The small house at 1223 Askew Ave. is no longer on Kansas City’s dangerous-buildings list.
After the bulldozers were finished this week, it was a vacant lot.
One down, 846 more to go.
Kansas City spends about $1 million a year to demolish roughly 130 dangerous structures.
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But what if the city could afford to spend a bit more? That was the intriguing trial balloon floated this week by Police Chief Darryl Forté, who said he could sacrifice part of his budget for new officers if it would help speed up the demolition of buildings and make other neighborhood improvements. Cutting five proposed new hires — from the 60 that Forté said he wanted last fall — could free up $250,000.
“This is not popular within the organization and with some people outside the organization,” Forté told The Star this week. “But I am willing to give up a little bit of money and not be so heavy handed on human capital and say, hey, let’s use some of that money to put in some sidewalks, to demolish some of these abandoned properties where prostitution and drug dealing happen.”
The idea took many by surprise when Forté made the same offer in public at a meeting of the Board of Police Commissioners. It prompted a lively discussion on Twitter.
“Chief, I agree that something should and MUST be done,” read one tweet. “Real investment needed. But empty lots not as good as occupied homes.”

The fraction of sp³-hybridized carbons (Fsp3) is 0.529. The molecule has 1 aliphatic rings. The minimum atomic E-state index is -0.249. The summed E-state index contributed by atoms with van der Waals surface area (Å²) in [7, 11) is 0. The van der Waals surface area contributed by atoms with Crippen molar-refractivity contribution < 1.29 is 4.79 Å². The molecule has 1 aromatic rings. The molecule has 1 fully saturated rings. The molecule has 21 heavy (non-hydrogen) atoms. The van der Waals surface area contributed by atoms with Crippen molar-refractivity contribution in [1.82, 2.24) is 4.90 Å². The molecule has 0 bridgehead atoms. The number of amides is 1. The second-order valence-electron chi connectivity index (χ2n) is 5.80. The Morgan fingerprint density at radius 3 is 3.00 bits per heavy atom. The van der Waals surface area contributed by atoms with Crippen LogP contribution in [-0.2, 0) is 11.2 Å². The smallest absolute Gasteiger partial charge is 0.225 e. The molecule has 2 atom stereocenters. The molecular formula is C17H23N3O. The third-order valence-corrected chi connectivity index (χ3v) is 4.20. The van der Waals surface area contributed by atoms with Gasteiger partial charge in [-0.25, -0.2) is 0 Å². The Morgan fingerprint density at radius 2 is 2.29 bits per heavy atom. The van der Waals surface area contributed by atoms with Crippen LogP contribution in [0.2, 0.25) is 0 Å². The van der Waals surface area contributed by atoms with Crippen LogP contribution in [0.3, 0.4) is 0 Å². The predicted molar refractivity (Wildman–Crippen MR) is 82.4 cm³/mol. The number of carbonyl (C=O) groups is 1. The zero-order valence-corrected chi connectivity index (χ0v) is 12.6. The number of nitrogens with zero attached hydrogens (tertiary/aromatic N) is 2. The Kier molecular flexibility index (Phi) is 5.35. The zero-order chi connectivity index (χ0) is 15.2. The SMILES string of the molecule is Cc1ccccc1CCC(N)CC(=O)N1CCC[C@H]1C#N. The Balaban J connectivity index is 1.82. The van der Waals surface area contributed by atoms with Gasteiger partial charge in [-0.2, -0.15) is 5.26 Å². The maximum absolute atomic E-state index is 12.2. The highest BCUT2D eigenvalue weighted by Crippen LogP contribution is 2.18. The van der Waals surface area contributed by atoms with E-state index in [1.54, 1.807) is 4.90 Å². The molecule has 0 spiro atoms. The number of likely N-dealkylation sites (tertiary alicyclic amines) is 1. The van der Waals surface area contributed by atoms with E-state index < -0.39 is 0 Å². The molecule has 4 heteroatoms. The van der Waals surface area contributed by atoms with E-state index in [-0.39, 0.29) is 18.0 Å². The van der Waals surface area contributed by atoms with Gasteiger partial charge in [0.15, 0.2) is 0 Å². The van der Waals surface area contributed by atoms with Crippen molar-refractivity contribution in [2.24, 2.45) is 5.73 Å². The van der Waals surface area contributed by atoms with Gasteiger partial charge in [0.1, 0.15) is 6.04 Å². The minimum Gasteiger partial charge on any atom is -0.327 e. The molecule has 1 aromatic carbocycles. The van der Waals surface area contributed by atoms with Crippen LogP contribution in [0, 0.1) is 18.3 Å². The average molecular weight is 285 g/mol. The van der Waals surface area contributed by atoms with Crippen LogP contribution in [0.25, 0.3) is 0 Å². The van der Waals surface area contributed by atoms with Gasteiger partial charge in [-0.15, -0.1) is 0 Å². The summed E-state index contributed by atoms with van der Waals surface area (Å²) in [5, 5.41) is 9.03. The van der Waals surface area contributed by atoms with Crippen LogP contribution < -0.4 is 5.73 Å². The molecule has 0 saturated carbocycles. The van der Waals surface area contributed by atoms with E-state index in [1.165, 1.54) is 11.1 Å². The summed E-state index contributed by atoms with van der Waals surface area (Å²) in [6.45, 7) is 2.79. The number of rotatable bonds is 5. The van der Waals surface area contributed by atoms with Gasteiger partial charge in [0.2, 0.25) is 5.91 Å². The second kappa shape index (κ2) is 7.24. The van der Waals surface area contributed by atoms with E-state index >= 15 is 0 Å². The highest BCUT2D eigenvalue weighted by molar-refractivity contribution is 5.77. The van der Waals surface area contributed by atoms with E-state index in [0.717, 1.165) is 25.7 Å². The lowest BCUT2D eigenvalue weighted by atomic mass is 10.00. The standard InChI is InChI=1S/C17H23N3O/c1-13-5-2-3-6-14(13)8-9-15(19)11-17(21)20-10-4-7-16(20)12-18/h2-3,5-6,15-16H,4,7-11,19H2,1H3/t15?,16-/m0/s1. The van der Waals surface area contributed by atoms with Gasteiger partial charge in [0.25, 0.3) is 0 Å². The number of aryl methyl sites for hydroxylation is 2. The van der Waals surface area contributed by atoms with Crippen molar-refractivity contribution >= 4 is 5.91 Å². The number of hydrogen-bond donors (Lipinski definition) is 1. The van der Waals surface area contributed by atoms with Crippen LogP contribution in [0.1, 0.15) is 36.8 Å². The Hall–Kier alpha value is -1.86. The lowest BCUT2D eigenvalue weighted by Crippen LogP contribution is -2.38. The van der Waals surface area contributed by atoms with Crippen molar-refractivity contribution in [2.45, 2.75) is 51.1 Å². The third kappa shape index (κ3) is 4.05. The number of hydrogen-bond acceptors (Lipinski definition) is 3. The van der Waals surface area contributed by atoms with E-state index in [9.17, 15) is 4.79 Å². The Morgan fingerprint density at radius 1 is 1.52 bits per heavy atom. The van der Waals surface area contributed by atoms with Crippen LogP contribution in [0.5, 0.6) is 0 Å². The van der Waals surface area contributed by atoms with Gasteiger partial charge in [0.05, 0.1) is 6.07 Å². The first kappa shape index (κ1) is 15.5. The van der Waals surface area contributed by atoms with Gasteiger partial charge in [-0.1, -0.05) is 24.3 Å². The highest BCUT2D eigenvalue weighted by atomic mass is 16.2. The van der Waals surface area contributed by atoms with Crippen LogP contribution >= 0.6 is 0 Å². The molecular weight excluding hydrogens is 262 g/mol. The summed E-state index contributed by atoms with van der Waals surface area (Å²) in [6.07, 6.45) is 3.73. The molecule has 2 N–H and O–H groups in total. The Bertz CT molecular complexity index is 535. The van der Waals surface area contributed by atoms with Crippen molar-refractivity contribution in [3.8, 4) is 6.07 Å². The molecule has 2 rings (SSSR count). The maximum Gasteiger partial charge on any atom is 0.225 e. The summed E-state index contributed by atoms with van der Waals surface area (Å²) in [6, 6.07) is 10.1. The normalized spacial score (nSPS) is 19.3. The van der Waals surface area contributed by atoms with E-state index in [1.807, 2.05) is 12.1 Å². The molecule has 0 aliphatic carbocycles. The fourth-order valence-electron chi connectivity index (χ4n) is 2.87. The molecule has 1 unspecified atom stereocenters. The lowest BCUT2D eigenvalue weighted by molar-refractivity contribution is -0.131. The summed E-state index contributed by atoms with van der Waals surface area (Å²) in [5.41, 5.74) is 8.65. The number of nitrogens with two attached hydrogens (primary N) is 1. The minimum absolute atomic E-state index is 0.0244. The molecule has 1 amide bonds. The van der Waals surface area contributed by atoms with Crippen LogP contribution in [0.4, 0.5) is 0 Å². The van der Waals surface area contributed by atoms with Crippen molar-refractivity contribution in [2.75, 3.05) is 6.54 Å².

Brad Lemon, president of the Kansas City Fraternal Order of Police, said: “There has to be a way to keep a well staffed department and save neighborhoods. No one served with vacant lots.”
Forté, a Twitter fan, responded:
“Was starting point for discussion. Many houses should be rehabbed. As a result of discussion other ideas generated.”
The correlation between blight and crime has long been recognized. Abandoned houses invite nefarious activities. Lots overgrown with weeds can conceal bodies and other things. Broken streetlights provide a cloak of darkness.
Nine of the top 10 ZIP codes in Kansas City for the number of dangerous buildings are also on the top 10 list for homicides since Jan. 1, 2014, according to an analysis by The Star.
The U.S. city with perhaps the biggest blight problem is Detroit, where it was estimated last spring that one in five parcels of land had a dilapidated structure. The city also was No. 1 in the country in violent crime.
Detroit, which struggled through bankruptcy, obtained $100 million in federal money for demolitions. The city had been razing 50 structures a week. But even at quadruple that rate, it could take a decade to clear all abandoned and dangerous buildings.